Tuesday, January 1, 2013

Hobart 1/1/2013

The infamous Tasmanian Devil

The "Lonely Planet Travel Guide" advises to see Tasmania before others discover it. 

After the welcome we received last evening, we were eager to begin our discovery of this city which lies in the shadow of Mount Wellington. The highlight of the trip was to be a visit to the Bonorong Park Animal Centre, where we would meet the Tasmanian devil.

Our guide was a native “Hobartian”, who was more than eager to share the pride she felt for her home, a land rich in history, wildlife, flora and fauna. As we traveled through the countryside she explained how bees are taken into the rainforest and later collected with a very special honey, how farmers grow a wide variety of lettuce, pink-eyed potatoes, apricots, cherries and poppies that produce an opium that is legal and used by the pharmaceutical companies that are on the island. This is a place where sheep are prevalent and one can buy the very best Merino wool. She spoke of the large lavender farm on the northern coast and the unique native conifers on Mount Read, some estimated to be 10,000 years old. We knew that this was home to many mammals and the only place to see the Tasmanian devil in the wild. We did not know about the Theater Royal, the Sympathy Orchestra, the Royal Botanical Gardens and a synagogue, which is the oldest in Australia and a rare example of an Egyptian Revival synagogue. We also did not know that it is internationally famous for its clean air and pure water that Australian’s Olympic team sends it to wherever they are competing.

Our first stop was at the historic town of Richmond, a small town that has changed little since its beginnings over 120 years ago, and yes, Jon found the bakery and the candy shop. Then we were off to meet up with the waiting animals.

Look for the baby

After a brief introduction by a ranger, we entered the Wildlife Park and were met by a gorgeous peacock that was roaming freely. Many kangaroos were also roaming freely and we could feed, pet and pose for pictures with them.

After visiting the kangaroos we were asked to follow a path that took us by, among other things wallabies, which look like kangaroos but are smaller, emus, a large variety of birdcages and the final stop where we could see the koalas.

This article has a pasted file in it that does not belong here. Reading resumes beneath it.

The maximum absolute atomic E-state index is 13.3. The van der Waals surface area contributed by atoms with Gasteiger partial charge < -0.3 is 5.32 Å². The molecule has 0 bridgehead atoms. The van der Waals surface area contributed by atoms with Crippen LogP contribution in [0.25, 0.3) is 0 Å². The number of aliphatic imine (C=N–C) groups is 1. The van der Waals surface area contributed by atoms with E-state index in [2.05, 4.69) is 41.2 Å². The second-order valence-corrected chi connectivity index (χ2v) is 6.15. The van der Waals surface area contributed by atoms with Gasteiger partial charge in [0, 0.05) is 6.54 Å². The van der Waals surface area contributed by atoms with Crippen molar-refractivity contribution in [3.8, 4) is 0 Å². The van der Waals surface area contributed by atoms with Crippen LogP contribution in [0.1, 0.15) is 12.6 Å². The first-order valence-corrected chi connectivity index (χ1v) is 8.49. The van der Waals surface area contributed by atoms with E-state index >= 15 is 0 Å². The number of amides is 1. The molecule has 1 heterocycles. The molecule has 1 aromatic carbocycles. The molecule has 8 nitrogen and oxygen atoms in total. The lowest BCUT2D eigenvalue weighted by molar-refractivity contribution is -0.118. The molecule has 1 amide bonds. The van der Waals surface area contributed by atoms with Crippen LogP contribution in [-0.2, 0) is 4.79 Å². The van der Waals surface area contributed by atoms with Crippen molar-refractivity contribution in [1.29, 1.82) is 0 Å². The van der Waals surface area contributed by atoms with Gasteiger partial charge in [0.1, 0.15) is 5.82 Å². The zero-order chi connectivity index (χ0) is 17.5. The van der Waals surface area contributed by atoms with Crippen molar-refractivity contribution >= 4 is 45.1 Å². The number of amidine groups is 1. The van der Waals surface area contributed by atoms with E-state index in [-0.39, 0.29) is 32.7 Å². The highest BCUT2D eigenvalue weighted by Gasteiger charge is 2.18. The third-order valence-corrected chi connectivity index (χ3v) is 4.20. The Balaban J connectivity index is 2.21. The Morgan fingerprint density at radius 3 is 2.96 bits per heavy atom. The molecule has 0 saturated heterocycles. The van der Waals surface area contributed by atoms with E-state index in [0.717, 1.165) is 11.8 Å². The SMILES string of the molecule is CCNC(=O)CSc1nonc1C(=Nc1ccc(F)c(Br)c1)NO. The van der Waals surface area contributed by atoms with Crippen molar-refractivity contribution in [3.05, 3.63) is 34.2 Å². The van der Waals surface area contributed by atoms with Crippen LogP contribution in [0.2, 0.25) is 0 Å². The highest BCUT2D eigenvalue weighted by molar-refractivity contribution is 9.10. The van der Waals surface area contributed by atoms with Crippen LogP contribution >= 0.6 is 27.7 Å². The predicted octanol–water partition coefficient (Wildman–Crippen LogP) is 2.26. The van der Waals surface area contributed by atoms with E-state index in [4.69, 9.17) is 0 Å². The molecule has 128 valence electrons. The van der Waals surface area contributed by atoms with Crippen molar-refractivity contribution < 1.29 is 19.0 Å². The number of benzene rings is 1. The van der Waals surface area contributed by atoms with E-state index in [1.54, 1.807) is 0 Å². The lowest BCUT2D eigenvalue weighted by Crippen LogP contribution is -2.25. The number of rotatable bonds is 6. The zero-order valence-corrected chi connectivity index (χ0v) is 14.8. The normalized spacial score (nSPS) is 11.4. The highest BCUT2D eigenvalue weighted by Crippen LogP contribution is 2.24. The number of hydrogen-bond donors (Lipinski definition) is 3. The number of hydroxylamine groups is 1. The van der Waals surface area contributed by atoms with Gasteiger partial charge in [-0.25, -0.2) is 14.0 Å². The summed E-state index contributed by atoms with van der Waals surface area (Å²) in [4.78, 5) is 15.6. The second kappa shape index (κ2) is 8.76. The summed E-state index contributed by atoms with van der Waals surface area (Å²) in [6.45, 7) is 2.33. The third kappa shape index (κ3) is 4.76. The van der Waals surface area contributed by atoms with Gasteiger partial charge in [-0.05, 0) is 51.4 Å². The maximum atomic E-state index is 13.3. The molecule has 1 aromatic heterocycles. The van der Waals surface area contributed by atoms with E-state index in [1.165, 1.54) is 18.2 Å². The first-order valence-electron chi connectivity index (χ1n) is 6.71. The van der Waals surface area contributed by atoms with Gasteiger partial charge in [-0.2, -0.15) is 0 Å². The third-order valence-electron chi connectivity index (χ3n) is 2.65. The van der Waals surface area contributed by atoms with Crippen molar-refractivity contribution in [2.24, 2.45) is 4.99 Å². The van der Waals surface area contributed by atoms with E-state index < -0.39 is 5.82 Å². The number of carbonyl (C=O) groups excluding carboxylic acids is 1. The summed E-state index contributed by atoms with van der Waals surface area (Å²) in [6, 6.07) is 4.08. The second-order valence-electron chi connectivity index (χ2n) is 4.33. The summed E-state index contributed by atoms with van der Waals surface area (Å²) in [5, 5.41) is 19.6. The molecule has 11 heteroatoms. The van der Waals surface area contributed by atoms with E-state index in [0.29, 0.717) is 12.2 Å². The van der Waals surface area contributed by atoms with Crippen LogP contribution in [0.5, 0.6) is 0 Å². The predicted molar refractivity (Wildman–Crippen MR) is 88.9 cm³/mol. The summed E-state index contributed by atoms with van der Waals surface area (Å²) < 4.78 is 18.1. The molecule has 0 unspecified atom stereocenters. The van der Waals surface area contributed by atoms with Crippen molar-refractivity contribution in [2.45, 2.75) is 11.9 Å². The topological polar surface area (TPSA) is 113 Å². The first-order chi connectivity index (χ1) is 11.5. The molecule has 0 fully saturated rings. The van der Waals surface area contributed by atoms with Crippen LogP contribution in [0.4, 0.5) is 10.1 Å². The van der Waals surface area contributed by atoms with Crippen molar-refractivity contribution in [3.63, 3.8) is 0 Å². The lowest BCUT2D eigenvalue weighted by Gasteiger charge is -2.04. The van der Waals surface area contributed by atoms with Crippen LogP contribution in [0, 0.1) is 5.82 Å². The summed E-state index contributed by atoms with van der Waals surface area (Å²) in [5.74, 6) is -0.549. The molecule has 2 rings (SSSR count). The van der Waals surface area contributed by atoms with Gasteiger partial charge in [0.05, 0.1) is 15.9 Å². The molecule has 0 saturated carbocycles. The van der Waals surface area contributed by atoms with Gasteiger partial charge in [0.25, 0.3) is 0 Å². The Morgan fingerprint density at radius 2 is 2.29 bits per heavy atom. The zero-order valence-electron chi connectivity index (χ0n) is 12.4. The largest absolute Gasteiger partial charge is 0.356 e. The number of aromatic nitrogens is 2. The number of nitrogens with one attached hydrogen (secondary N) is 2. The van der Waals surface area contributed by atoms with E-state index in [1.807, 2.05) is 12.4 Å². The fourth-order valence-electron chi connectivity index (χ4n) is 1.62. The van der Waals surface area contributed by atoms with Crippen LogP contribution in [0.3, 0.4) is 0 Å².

These were also in cages, but in environments that resemble their homes in the wild. Some were sleeping and some were resting in the trees. A ranger was holding one and explained to us about their eating and sleeping habits. How much fun it was to see all of these animals up close. We returned to the bus and headed back to the ship, but not for long.

Hobart is internationally famous among the yachting community as the finish of the Sydney to HobartYacht Race, which starts in Sydney annually on December 26th. The arrival of the yachts, three days earlier marked the beginning of the Hobart Summer Festival, the Taste of Hobart. We headed to the pier; saw the yachts, walked through part of the festival. Everywhere you looked, partying was the order of the day. We returned to ship feeling that we had experienced a unique New Year's Day.

But there was more to come. Later in the afternoon, it rained in the mountains and we could see the beginnings of a rainbow. Rainbows kept appearing and disappearing. Some of them were half, others whole, some weak in color and others strong. Some touched the land and some touched the water. We watched  this fireworks display, put on by Mother Nature for the longest time. It was a remarkable way to begin the year.

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